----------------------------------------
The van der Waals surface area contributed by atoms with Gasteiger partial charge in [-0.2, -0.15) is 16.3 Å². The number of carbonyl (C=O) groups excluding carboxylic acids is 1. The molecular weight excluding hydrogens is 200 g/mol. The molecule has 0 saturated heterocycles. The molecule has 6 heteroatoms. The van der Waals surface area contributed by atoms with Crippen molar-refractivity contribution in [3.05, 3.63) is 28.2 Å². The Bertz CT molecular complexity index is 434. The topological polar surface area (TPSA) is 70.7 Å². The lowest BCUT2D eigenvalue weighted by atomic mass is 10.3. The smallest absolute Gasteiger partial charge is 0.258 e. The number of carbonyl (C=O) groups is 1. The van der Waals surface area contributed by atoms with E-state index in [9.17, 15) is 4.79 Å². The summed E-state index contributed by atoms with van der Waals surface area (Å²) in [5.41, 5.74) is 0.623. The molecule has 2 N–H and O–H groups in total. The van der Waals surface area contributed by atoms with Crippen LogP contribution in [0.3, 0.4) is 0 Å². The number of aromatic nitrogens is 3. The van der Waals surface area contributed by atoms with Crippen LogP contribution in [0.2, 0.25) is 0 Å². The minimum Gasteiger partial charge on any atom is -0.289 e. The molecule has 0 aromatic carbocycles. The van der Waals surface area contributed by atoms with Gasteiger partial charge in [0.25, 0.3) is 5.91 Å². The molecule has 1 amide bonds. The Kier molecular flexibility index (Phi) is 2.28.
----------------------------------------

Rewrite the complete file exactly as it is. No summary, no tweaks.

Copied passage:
The van der Waals surface area contributed by atoms with Gasteiger partial charge in [-0.2, -0.15) is 16.3 Å². The number of carbonyl (C=O) groups excluding carboxylic acids is 1. The molecular weight excluding hydrogens is 200 g/mol. The molecule has 0 saturated heterocycles. The molecule has 6 heteroatoms. The van der Waals surface area contributed by atoms with Crippen molar-refractivity contribution in [3.05, 3.63) is 28.2 Å². The Bertz CT molecular complexity index is 434. The topological polar surface area (TPSA) is 70.7 Å². The lowest BCUT2D eigenvalue weighted by atomic mass is 10.3. The smallest absolute Gasteiger partial charge is 0.258 e. The number of carbonyl (C=O) groups is 1. The van der Waals surface area contributed by atoms with E-state index in [9.17, 15) is 4.79 Å². The summed E-state index contributed by atoms with van der Waals surface area (Å²) in [5.41, 5.74) is 0.623. The molecule has 2 N–H and O–H groups in total. The van der Waals surface area contributed by atoms with Crippen LogP contribution in [0.3, 0.4) is 0 Å². The number of aromatic nitrogens is 3. The van der Waals surface area contributed by atoms with Crippen LogP contribution in [0.2, 0.25) is 0 Å². The minimum Gasteiger partial charge on any atom is -0.289 e. The molecule has 0 aromatic carbocycles. The van der Waals surface area contributed by atoms with Gasteiger partial charge in [0.25, 0.3) is 5.91 Å². The molecule has 1 amide bonds. The Kier molecular flexibility index (Phi) is 2.28.